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November 1, 2010

Cover Story: In Search of Market Makers

By Peter Chapman and James Ramage

"There is no rule defining "bona fide market makers," Concannon said. "I want a federal rule that incorporates liquidity provision marketwide." The letter Concannon's firm submitted to the SEC in conjunction with Knight and Getco offers a "framework" of relatively specific obligations any future rule might incorporate.

Sen. Chuck Schumer (D-N.Y.)

Sen. Schumer's proposal for an update of SEC rules governing market makers is strikingly similar to the Getco-Knight-Virtu conception, but goes one step further. Schumer wants any rule to be worded so that it encompasses HFTs. "Many high-frequency traders are today's de facto market makers," Schumer told the SEC. "However, they are not subject to the legal obligations of market makers."

So what do the exchanges make of all this? NYSE Classic, which has a history of expecting more from its market makers, voted with its wallet two years ago, when it began its designated market maker (DMM) and supplemental liquidity provider (SLP) programs. To stabilize a declining market share and inject some stability into its stocks' prices, it agreed to provide better-than-average rebates to market makers to quote at the inside a given percentage of the day. The affirmative obligations at NYSE are now the most stringent among the major exchanges. According to data provided by NYSE, in September, designated market makers and supplemental liquidity providers participated in a startling 58 percent of all shares traded at NYSE Classic. Of those trades, the market makers were liquidity providers in 50 percent of all shares traded. (Interestingly, three HFT firms--Getco, Hudson River Trading and Tradebot Systems-are designated market makers at NYSE Classic.)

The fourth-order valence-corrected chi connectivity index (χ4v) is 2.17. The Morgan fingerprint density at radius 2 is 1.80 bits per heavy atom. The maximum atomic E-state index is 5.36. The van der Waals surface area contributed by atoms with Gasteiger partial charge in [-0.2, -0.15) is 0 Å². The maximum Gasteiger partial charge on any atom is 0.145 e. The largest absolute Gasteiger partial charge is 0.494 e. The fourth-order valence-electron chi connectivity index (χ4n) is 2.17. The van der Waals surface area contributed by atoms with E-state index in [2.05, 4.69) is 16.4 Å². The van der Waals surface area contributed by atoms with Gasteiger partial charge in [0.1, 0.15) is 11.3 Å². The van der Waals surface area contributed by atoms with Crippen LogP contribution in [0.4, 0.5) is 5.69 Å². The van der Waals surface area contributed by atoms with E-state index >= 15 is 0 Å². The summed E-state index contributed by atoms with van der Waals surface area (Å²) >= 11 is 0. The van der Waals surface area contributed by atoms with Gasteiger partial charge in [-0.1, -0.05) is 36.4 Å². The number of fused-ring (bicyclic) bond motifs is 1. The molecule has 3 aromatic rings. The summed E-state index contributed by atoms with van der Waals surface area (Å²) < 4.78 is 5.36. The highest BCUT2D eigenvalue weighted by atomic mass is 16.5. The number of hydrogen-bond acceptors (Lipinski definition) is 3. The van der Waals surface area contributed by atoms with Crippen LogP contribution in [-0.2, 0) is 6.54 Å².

NYSE Arca operates a program similar to the NYSE's SLP program for trades in Arca-listed securities. These are mostly exchange-traded funds and account for only about a quarter of Arca's total volume. Market makers earn a rebate higher than that paid to others for quoting at the NBBO a certain percentage of the time.

Yet while NYSE believes in market maker support, it is hesitant to recommend that non-registered HFTs be required to assume market maker obligations. "If someone is just a very large part of the market or doing a lot of trading, but is not necessarily getting any of the benefits of a market maker, then they should not be required to register as a market maker," said Joe Mecane, executive vice president and chief administrative officer for U.S. markets at NYSE Euronext.

 

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